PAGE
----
Crider v. DeSoto County Convention & Visitors Bureau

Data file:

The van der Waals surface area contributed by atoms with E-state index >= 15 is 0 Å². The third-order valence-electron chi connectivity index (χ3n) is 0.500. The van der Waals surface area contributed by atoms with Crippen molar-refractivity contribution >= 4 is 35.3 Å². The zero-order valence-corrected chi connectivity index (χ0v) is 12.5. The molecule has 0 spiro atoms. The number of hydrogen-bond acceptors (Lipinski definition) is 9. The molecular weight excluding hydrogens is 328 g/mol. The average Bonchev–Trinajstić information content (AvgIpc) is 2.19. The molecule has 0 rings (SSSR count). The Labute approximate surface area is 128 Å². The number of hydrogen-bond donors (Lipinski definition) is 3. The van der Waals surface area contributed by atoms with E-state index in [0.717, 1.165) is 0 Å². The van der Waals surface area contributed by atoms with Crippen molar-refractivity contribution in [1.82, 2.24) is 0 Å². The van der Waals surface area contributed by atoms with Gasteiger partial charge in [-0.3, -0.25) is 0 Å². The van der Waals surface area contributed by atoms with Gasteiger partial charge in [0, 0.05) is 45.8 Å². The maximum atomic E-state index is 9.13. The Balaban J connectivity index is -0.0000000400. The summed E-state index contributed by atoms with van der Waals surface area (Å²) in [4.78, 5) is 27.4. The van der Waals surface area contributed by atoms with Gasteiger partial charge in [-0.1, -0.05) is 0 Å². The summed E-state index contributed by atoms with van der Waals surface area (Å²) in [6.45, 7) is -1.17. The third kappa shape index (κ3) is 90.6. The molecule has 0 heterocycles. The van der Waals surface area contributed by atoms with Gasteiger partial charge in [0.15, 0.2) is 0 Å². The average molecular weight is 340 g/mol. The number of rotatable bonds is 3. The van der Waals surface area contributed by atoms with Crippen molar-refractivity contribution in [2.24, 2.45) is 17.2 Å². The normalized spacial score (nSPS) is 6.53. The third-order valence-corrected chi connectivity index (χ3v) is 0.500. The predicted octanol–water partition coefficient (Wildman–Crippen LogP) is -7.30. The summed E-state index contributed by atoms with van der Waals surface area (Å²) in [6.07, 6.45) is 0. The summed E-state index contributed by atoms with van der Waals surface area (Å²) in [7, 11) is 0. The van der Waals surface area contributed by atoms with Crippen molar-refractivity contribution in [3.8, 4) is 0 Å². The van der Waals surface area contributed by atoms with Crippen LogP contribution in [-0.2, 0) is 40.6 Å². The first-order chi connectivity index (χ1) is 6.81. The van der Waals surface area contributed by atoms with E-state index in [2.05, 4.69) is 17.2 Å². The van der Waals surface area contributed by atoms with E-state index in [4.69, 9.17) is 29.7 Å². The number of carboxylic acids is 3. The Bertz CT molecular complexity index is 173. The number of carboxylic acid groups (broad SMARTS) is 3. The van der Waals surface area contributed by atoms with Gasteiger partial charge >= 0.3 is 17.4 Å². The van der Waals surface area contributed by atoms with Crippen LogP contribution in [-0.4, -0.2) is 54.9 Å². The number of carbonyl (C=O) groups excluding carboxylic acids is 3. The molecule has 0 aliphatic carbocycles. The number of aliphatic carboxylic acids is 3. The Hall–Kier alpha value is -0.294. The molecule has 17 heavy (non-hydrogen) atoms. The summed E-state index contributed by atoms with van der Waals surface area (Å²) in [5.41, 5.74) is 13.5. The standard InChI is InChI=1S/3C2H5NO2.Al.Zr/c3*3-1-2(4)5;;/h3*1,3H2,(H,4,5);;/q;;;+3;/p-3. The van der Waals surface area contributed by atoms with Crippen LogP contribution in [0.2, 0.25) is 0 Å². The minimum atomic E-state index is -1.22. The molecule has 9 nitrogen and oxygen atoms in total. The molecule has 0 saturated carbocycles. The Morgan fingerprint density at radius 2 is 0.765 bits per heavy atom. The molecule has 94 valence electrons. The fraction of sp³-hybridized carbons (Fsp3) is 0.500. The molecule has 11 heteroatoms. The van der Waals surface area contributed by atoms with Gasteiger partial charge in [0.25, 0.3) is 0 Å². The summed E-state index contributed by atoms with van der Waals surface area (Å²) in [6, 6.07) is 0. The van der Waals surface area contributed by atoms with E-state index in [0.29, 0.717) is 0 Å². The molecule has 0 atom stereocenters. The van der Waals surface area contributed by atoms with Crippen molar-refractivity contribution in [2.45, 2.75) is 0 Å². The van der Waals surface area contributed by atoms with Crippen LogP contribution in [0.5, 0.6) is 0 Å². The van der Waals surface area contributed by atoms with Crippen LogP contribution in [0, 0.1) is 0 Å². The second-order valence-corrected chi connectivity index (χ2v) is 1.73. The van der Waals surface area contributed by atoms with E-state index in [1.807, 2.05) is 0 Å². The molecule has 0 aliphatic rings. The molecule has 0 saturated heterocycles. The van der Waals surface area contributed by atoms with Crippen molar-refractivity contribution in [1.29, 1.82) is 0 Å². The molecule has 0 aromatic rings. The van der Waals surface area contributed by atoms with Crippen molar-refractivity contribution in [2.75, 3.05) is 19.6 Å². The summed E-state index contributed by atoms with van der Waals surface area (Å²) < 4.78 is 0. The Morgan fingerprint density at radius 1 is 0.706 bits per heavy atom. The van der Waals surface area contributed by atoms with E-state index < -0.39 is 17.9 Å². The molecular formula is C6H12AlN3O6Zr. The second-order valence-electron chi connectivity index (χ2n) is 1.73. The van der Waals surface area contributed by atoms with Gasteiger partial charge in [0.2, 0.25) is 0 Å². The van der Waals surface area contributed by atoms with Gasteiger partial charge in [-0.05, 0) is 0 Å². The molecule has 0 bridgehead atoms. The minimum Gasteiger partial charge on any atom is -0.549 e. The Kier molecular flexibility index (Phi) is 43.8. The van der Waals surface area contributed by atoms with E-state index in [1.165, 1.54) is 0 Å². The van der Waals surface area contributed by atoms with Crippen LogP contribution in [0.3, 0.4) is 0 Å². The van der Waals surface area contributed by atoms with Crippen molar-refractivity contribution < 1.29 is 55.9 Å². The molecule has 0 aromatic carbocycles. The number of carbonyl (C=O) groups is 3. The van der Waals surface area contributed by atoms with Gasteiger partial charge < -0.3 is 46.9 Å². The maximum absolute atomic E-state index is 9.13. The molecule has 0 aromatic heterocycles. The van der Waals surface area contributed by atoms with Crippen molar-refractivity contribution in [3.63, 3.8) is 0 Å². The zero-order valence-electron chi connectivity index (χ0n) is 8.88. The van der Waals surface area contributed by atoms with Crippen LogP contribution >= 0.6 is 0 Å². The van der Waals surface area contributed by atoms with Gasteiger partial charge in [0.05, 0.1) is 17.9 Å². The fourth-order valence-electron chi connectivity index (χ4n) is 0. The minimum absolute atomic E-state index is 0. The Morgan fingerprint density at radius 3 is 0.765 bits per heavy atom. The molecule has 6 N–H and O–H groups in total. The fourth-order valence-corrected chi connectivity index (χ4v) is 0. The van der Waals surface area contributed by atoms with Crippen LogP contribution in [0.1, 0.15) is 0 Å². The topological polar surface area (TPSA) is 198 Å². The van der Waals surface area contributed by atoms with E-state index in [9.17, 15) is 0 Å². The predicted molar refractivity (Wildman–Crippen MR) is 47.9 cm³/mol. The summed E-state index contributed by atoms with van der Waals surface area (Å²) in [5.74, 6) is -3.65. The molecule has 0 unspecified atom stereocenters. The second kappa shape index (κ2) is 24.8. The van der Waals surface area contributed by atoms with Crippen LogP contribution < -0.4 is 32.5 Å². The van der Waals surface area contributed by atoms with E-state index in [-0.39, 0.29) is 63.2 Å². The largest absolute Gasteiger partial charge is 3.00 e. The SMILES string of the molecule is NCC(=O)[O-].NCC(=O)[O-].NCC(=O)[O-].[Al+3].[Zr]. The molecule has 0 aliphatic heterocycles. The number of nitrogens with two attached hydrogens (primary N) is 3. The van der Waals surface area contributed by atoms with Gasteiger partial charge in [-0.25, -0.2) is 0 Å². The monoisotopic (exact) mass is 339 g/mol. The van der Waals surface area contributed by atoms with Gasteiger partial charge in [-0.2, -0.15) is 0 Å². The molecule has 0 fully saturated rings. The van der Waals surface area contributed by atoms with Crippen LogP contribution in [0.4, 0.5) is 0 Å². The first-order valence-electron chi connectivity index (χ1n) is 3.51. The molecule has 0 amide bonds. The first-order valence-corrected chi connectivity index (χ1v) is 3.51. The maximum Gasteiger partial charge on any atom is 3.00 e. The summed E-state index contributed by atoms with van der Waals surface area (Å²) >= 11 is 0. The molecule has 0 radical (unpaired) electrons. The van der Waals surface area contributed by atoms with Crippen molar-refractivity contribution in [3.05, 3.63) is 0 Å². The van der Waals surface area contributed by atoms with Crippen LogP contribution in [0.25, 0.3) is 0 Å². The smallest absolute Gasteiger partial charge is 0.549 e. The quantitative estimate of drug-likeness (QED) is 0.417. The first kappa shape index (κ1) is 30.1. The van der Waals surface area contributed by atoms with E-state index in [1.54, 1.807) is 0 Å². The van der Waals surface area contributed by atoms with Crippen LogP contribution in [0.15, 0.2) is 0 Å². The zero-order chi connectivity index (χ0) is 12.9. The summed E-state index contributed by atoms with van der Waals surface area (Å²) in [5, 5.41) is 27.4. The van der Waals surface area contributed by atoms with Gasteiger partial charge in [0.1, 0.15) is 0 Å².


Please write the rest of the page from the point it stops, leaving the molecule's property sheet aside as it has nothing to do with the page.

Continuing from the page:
While visiting the DeSoto County Civic Center, Cynthia Crider stepped in a hole that was obscured by grass. She was attending a high-school graduation at the Civic Center, operated by the DeSoto County Convention and Visitors Bureau. At the ceremony’s conclusion, Crider exited the Civic Center and proceeded across a grassy area to her car. As she crossed, Crider stepped in a hole obscured by overgrown grass. She fell and broke her ankle. Crider sued the Bureau, alleging that it failed to maintain the grassy area in a safe condition. The Bureau moved for summary judgment, claiming it enjoyed Mississippi Code Section 11-46-9(1)(v)’s immunity from certain premises-liability claims. In granting summary judgment, the trial judge reasoned that the Bureau enjoyed discretionary-function immunity because no statute mandated that it operate a civic center and because Crider failed to show any “laws or regulations . . . which would remove the Defendants’ particular acts (or inaction) from the ‘umbrella of discretionary function immunity.’” Crider appealed. Finding no reversible error, the Supreme Court affirmed. View "Crider v. DeSoto County Convention & Visitors Bureau" on Justia Law